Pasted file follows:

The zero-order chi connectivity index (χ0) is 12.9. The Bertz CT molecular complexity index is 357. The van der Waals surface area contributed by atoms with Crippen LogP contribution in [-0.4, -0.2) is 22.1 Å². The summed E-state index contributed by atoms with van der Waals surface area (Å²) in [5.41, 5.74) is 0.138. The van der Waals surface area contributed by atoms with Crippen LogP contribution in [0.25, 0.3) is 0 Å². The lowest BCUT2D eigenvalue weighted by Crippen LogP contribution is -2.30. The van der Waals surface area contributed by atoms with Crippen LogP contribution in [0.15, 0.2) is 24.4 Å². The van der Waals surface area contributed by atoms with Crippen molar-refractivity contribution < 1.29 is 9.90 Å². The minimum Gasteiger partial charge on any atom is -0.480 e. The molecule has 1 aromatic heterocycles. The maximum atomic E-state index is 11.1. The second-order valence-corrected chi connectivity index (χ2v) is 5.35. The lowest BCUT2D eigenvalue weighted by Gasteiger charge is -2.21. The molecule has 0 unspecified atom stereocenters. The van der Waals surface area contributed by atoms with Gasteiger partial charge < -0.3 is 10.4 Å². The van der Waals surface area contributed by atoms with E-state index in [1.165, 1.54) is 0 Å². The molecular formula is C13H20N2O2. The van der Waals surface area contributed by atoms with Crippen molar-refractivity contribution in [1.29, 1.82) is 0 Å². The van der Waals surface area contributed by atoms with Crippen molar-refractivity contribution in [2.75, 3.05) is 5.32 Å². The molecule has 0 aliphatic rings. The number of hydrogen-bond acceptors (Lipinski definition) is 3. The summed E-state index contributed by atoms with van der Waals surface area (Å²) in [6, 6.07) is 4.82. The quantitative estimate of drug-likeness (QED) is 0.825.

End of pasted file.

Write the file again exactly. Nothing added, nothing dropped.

The zero-order chi connectivity index (χ0) is 12.9. The Bertz CT molecular complexity index is 357. The van der Waals surface area contributed by atoms with Crippen LogP contribution in [-0.4, -0.2) is 22.1 Å². The summed E-state index contributed by atoms with van der Waals surface area (Å²) in [5.41, 5.74) is 0.138. The van der Waals surface area contributed by atoms with Crippen LogP contribution in [0.25, 0.3) is 0 Å². The lowest BCUT2D eigenvalue weighted by Crippen LogP contribution is -2.30. The van der Waals surface area contributed by atoms with Crippen LogP contribution in [0.15, 0.2) is 24.4 Å². The van der Waals surface area contributed by atoms with Crippen molar-refractivity contribution < 1.29 is 9.90 Å². The minimum Gasteiger partial charge on any atom is -0.480 e. The molecule has 1 aromatic heterocycles. The maximum atomic E-state index is 11.1. The second-order valence-corrected chi connectivity index (χ2v) is 5.35. The lowest BCUT2D eigenvalue weighted by Gasteiger charge is -2.21. The molecule has 0 unspecified atom stereocenters. The van der Waals surface area contributed by atoms with Gasteiger partial charge < -0.3 is 10.4 Å². The van der Waals surface area contributed by atoms with E-state index in [1.165, 1.54) is 0 Å². The molecular formula is C13H20N2O2. The van der Waals surface area contributed by atoms with Crippen molar-refractivity contribution in [1.29, 1.82) is 0 Å². The van der Waals surface area contributed by atoms with Crippen molar-refractivity contribution in [2.75, 3.05) is 5.32 Å². The molecule has 0 aliphatic rings. The number of hydrogen-bond acceptors (Lipinski definition) is 3. The summed E-state index contributed by atoms with van der Waals surface area (Å²) in [6, 6.07) is 4.82. The quantitative estimate of drug-likeness (QED) is 0.825.